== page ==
Command/definetypeface

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\definetypeface

Syntax

\definetypeface[...][...][...][...][...][...]
[...] TEXT (typescript identifier)
[...] rm ss tt mm hw cg ("basic style")
[...] IDENTIFIER (existing font set)
[...] IDENTIFIER (existing font set)
[...] IDENTIFIER (?)
[...] features = IDENTIFIER

rscale = NUMBER
encoding = IDENTIFIER

text = IDENTIFIER

Description

\definetypeface sets up a typeface for use within a typescript. This typeface links a style (rm, ss, etc.) to an actual font family (or font set).

The first argument specifies the typescript of which the newly defined typeface will be a part.

The second argument tells which style to define a typeface for.

The third and fourth arguments to \definetypeface are pointers to already declared font sets; these are defined elsewhere. Table 5.8 gives the full list of predefined typescripts (the first argument of \starttypescript) and font sets that are attached to the styles (the third and fourth argument of each \definetypeface). The names in the third argument (like serif and sans) do not have the same meaning as the names used in \setupbodyfont. Inside \setupbodyfont, they were keywords that were in- ternally remapped to one of the two-letter internal styles. Inside \definetypeface, they are nothing more than convenience names that are attached to a group of fonts by the person that wrote the font definition. They only reflect a grouping that the person believed that could be a single font style. Oftentimes, these names are identical to the official style keywords, just as the typescript and typeface names are often the same, but there can be (and sometimes are) different names altogether.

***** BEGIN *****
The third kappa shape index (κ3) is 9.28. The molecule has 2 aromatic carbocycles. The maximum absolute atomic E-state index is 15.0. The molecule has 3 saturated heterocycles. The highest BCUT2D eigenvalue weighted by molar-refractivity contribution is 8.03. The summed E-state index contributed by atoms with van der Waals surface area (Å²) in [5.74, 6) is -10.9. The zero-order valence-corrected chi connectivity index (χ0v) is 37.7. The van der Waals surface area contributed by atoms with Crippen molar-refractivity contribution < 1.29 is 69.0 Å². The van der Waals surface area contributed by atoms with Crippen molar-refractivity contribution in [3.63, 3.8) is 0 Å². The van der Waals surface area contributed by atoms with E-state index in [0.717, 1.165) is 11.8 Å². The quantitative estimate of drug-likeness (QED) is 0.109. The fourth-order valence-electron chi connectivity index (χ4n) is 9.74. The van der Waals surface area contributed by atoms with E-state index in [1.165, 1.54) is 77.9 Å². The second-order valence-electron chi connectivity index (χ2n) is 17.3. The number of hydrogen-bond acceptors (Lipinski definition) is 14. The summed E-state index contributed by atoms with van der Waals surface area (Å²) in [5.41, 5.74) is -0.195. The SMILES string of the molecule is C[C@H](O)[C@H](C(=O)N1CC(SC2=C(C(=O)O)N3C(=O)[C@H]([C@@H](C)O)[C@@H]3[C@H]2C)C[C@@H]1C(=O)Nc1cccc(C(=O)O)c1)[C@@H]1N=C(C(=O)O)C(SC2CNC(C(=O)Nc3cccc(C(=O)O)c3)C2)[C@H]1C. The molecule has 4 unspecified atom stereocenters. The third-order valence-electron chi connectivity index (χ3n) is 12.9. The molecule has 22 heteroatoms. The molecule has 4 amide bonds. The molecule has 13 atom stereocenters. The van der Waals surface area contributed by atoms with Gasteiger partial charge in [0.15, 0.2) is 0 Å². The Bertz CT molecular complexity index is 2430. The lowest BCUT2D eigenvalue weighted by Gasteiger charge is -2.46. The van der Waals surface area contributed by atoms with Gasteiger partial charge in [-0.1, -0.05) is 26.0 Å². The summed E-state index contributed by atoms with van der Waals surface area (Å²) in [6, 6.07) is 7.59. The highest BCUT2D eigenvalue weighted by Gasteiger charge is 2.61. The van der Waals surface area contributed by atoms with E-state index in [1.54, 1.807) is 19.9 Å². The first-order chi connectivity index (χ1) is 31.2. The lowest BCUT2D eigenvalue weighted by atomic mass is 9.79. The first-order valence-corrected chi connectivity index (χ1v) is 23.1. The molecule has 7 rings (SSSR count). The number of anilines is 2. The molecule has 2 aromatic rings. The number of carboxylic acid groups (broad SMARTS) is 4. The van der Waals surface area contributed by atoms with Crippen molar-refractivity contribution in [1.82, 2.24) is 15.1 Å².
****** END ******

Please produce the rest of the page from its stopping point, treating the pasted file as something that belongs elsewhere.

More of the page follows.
How to define your own font sets is explained in the reference manual, but there are quite a few predefined font sets that come with ConTEXt; these are all listed in the four tables 5.9, 5.10, 5.11, and 5.12. For everything to work properly in MkII, the predefined font sets also have to have an encoding attached, you can look those up in the relevant tables as well.

The fifth argument to \definetypeface specifies specific font size setups (if any), these will be covered in the reference manual. Almost always, specifying default will suffice.

The optional sixth argument is used for tweaking font settings like the specification of font features or adjusting parameters. In this case, the two modern font sets are loaded with a small magnification, this evens out the visual heights of the font styles.

Example

\starttypescript [palatino] [texnansi,ec,qx,t5,default]
 \definetypeface[palatino] [rm] [serif][palatino] [default]
 \definetypeface[palatino] [ss] [sans] [modern] [default] [rscale=1.075]
 \definetypeface[palatino] [tt] [mono] [modern] [default] [rscale=1.075]
 \definetypeface[palatino] [mm] [math] [palatino] [default]
\stoptypescript

This defines a typescript named palatino in five different encodings. When this typescript is executed via \usetypescript, it will define four typefaces, one of each of the four basic styles rm, ss, tt, and mm.

See also

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